But we weren't there to see the unicorns. We were there to view the Romanesque architecture.

Monkton Farleigh, Wiltshire

copyright Rhiannon 2017
Finally, a finished piece of work emerges from a sketch made long ago. This is a lino cut, hand cut and printed on the kitchen table. I'm pleased with it.

Saturday, 20 May 2017

Cold Aston, Gloucestershire






We don't often meet people at the churches on our travels, and when we do they're generally welcoming and either we exchange pleasantries or have a little chat about our shared interest in the building. As we stood drawing in the porch at Cold Aston, though, a long trail of tinies from the adjacent school trooped into the church and took their places in the pews. I shouldn't mind this, should I. It's an example of the church Actually Being Used. But I didn't like it. Now I can't say I know much about children, but I do know that I was once one of them. And when I was five I had a soft, receptive, gently forming brain. I seem to remember I liked filling it with dinosaurs and trips to the swings.

It's not that I don't think that children should get a education in Behaving Nicely to their Fellow Man. Of course a bit of moral guidance is the way to encourage a nice society where we all help each other and think about others. But I just thought it was very odd that they were shuffled into the church, as though talking about being helpful or kind or whatever it was, couldn't be done in an ordinary setting. As though by going in the church, God would be watching. The teacher (she was wearing a football strip, bizarrely) seemed to switch between that patronising slow sing-song voice some people use with small children, and then swooping on individuals to berate them for their fidgiting or previous misdemeanours. I thought the whole thing was rather creepy, it didn't sit well with me.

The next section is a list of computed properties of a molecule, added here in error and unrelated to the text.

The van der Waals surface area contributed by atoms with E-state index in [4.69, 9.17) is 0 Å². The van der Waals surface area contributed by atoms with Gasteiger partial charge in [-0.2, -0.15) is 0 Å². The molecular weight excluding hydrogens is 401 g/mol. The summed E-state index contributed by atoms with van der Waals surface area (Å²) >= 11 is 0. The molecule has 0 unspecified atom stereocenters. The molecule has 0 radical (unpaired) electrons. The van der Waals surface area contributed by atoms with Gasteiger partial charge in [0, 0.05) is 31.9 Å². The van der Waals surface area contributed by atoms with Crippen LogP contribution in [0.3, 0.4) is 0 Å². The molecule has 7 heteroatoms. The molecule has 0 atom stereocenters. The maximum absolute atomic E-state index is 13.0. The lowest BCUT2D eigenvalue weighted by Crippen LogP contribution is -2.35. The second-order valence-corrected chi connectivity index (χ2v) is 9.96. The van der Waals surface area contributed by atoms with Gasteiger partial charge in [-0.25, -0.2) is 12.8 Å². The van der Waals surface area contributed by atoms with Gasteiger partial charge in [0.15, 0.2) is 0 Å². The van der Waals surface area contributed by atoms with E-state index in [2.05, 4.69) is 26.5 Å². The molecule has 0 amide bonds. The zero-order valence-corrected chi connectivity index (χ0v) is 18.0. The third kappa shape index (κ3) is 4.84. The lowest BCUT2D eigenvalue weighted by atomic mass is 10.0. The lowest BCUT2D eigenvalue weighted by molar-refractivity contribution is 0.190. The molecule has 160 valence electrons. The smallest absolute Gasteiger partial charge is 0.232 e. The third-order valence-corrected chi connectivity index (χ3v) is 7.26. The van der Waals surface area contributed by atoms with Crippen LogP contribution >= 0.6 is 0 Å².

I don't know what I'm trying to say really. But it didn't seem quite right to be moulding such small children's minds using the building in that way. It wasn't the same as going there of a Sunday with one's parents to listen to the vicar.

Anyway. There were some interesting bits of carving at Cold Aston. The tympanum was an all-over repetitive pattern (I admit photoshop has helped me with the above depiction) with some rather familiar style weaving foliage underneath. This was very well preserved and rather nice.

Also there seeemed to be a bit of knotwork in the porch - one assumes Anglo Saxon. You can see the collection of bits and pieces here on Britain Express. I always like to see a bit of Saxon knotwork, and because they're quite a challenge to draw, they're always especially satisfying to have a go at. Various descriptions on the internet mention "entwined serpents" but I fear this is overly optimistic. B and I have seen quite a few serpenty examples and this one wasn't doing it for us. But we both felt that there might be little clasped hands - as we independently came to this conclusion I set some store by it.

There was also a Maperton-esque little head, which B drew.